The tax on electricity is a tax on physical quantities as well and has to be pegged to the national price indexed PINDEX by setting the variable MUE:
$$\begin{array}{*{20}l} enetax_{\text{edt}}\cdot PINDEX &\geq PEDT &&& \perp\quad MU^{E}_{\text{edt}} \geq 0. \end{array} $$
In scenarios where revenue from taxing carbon emissions and energy demand of households is recycled through lump-sum payments, the volume of these payments is determined by RECLS by
$$\begin{array}{*{20}l} REC^{\text{LS}}\cdot PFX &\geq \sum_{i}\left(AS_{i,\text{hh}}\cdot co2_{i,\text{hh}} \cdot PCO2\cdot mult_{i}\right) \\ &+ AS_{\text{edt},\text{hh}}ene_{\text{edt},\text{hh}} PEDT~~~~&& \perp REC^{\text{LS}} \geq 0. \end{array} $$
In scenarios where revenue from taxing carbon emissions and energy demand of households is recycled through lump-sum payments, the volume of these payments is determined by RECLT by
$$\begin{array}{*{20}l} REC^{\text{LT}}\!PL\!\sum_{c} \!evom_{\text{lab},c}LS_{c} &\!\!\geq\!\!\! \sum_{i}\!\left(AS_{i,\text{hh}}\!\cdot\! co2_{i,\text{hh}} \!\cdot\! PCO2\!\cdot\! mult_{i}\right) \\ &+ AS_{\text{edt},\text{hh}}ene_{\text{edt},\text{hh}} PEDT& \perp\quad REC^{\text{LT}} &\geq 0. \end{array} $$
In scenarios where revenue from taxing carbon emissions and energy demand of households is recycled through lump-sum payments, the volume of these payments is determined by RECVAT by
$$\begin{array}{*{20}l} REC^{\text{VAT}}&\sum_{i\in\{\text{agr},\text{trc}\},g}AS_{i,g}PA_{i}(vafm_{i,g}-vtax_{i,g}) \\ &\geq \sum_{i}\left(AS_{i,\text{hh}}\cdot co2_{i,\text{hh}} \cdot PCO2\cdot mult_{i}\right) \\ &+ AS_{\text{edt},\text{hh}}ene_{\text{edt},\text{hh}} PEDT~~~~~~~~~~&&~~~~~~~~~~ \perp REC^{\text{VAT}} \geq 0. \end{array} $$
Revenue from taxing non-ETS industries is recycled with a subsidy RECW on wage payments:
$${\begin{aligned} REC^{W} & \sum_{g\in G\setminus ets}\left(LD_{g}\cdot vfm_{\text{lab},g}\cdot PFD_{\text{lab},g}\right)\\ \geq &\sum_{i\in I,g\in I\setminus ets}\!\left(AS_{i,g} \cdot (co2_{i,g} \cdot PCO2\cdot mult_{i} + ene_{i,g} PEDT)\right)&&&&&&&&&&&&&&&&&&& \perp REC^{W} \geq 0. \end{aligned}} $$
The subsidy RECWETS serves the same purpose for levies on ETS industries. It is set accordingly:
$${\begin{aligned} REC^{WETS} & \sum_{g\in ets}\left(LD_{g}\cdot vfm_{\text{lab},g}\cdot PFD_{\text{lab},g}\right)\\ \geq &\sum_{i\in I,g\in (I\cap ets)}\!\!\left(AS_{i,g} \!\cdot \!(co2_{i,g} \!\cdot\! PCO2^{ETS} \!+ ene_{i,g} \cdot PEDT)\right)\\ + &\sum_{i,tec}\left(ASE_{i,tec} (co2^{e}_{i,tec}\cdot PCO2^{ETS} + ene^{e}_{i,tec}\cdot PEDT)\right)&&&&&&&&&&&&&&&&&&&&&&&&& \perp REC^{WETS} \geq 0. \end{aligned}} $$
Changes in tax income and price changes make it necessary to adjust government income GOVT such that government can afford to purchase the same amounts of goods as in the baseline. This is achieved by taxing/subsidizing households’ after tax income at rate REVT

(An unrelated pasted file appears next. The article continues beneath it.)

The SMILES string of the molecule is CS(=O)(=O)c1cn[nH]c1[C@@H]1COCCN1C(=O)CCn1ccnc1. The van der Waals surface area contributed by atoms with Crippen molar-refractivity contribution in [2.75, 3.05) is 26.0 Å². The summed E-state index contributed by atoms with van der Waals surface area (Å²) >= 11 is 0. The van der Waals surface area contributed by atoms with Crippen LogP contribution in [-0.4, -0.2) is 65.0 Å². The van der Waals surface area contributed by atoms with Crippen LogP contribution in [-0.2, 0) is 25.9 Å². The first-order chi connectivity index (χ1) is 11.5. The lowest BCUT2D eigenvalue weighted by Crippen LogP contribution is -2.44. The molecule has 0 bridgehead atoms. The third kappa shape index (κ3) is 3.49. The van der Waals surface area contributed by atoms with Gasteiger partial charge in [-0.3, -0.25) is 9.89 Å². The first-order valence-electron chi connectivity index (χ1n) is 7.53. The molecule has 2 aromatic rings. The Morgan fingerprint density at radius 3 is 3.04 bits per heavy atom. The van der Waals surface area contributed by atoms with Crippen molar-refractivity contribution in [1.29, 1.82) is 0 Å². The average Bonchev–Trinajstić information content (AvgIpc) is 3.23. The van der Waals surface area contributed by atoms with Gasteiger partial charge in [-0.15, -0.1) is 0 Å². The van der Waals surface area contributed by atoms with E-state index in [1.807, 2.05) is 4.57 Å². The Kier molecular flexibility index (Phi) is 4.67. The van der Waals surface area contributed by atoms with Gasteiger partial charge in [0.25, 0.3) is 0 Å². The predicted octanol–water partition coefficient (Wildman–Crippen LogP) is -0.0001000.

$$\begin{array}{*{20}l} GOVT &\geq PD_{\text{govt}}\cdot vom_{\text{govt}} ~~~~~~~~~~~~~~~~~~~~~~~~~~~~~~~~~~~~~~~~~~~~~~~~~~~~~~~~&&&\perp\quad REVT&\geq -0.999999. \end{array} $$
Excise tax rates on mineral oil are not ad valorem but tied to physical quantities. The model accounts for this by counting the physical quantities in terms of taxed value and ensuring that the tax rate is indexed by the national price index PINDEX:
$$\begin{array}{*{20}l} PMOT &\geq PINDEX ~~&&&&&\perp\quad QMOT \geq 0. \end{array} $$
The reinvestment of capital rents is done by the agent reinvest who has the budget RAreinvest. In order to operate, this agent demands services from the sector ser. The model fixes this demand by adjusting reinvest’s budget through the variable REINVEST according to
$$\begin{array}{*{20}l} RA_{\text{reinvest}} &\geq PW_{\text{reinvest}}\cdot vom_{\text{reinvest}} &&&&& \!\!\!\perp REINVEST&\geq -\infty. \end{array} $$

Footnotes

  1. 1.

    About one third of carbon tax revenue is used to finance the Swiss Building Program, which subsidizes investments in improved insulation and non-fossil-based heating systems. From the remainder, the part of the revenue from taxing household fuel use is recycled to inhabitants via this per-capita lump-sum rebate (https://www.bafu.admin.ch/co2-abgabe).

  2. 2.

    The inclusion probability of a member of the population is its probability of becoming part of the sample during the drawing of a single sample.

  3. 3.

    The aggregated household consumption in the HABE and SAM accounts can differ significantly for several reasons: (i) missing households: in contrary to the national accounts, the HABE data does not consider non-profit institutions serving households (NPISH) and collective households; (ii) differences in definition of cost (for example, health care and education expenditure); (iii) missing response on certain questions; and (iv) misreported items (for example, expenditures on alcohol).

  4. 4.